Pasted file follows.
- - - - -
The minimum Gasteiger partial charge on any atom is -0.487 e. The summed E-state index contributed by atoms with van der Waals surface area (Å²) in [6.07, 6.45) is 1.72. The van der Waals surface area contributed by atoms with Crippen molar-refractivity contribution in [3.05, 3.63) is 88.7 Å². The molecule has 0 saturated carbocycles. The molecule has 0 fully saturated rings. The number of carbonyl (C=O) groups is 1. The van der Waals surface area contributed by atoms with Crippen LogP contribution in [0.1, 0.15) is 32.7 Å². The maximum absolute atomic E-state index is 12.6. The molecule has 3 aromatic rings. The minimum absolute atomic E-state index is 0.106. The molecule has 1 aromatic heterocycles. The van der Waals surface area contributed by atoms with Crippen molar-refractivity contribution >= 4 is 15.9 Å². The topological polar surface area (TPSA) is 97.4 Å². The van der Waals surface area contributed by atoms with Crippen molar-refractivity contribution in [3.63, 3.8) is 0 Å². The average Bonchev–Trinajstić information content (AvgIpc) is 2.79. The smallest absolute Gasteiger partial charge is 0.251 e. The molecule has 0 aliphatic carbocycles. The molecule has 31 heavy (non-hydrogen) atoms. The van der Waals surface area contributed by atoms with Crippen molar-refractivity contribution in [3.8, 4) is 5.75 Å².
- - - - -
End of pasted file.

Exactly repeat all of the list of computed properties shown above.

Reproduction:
The minimum Gasteiger partial charge on any atom is -0.487 e. The summed E-state index contributed by atoms with van der Waals surface area (Å²) in [6.07, 6.45) is 1.72. The van der Waals surface area contributed by atoms with Crippen molar-refractivity contribution in [3.05, 3.63) is 88.7 Å². The molecule has 0 saturated carbocycles. The molecule has 0 fully saturated rings. The number of carbonyl (C=O) groups is 1. The van der Waals surface area contributed by atoms with Crippen LogP contribution in [0.1, 0.15) is 32.7 Å². The maximum absolute atomic E-state index is 12.6. The molecule has 3 aromatic rings. The minimum absolute atomic E-state index is 0.106. The molecule has 1 aromatic heterocycles. The van der Waals surface area contributed by atoms with Crippen molar-refractivity contribution >= 4 is 15.9 Å². The topological polar surface area (TPSA) is 97.4 Å². The van der Waals surface area contributed by atoms with Crippen molar-refractivity contribution in [3.63, 3.8) is 0 Å². The average Bonchev–Trinajstić information content (AvgIpc) is 2.79. The smallest absolute Gasteiger partial charge is 0.251 e. The molecule has 0 aliphatic carbocycles. The molecule has 31 heavy (non-hydrogen) atoms. The van der Waals surface area contributed by atoms with Crippen molar-refractivity contribution in [3.8, 4) is 5.75 Å².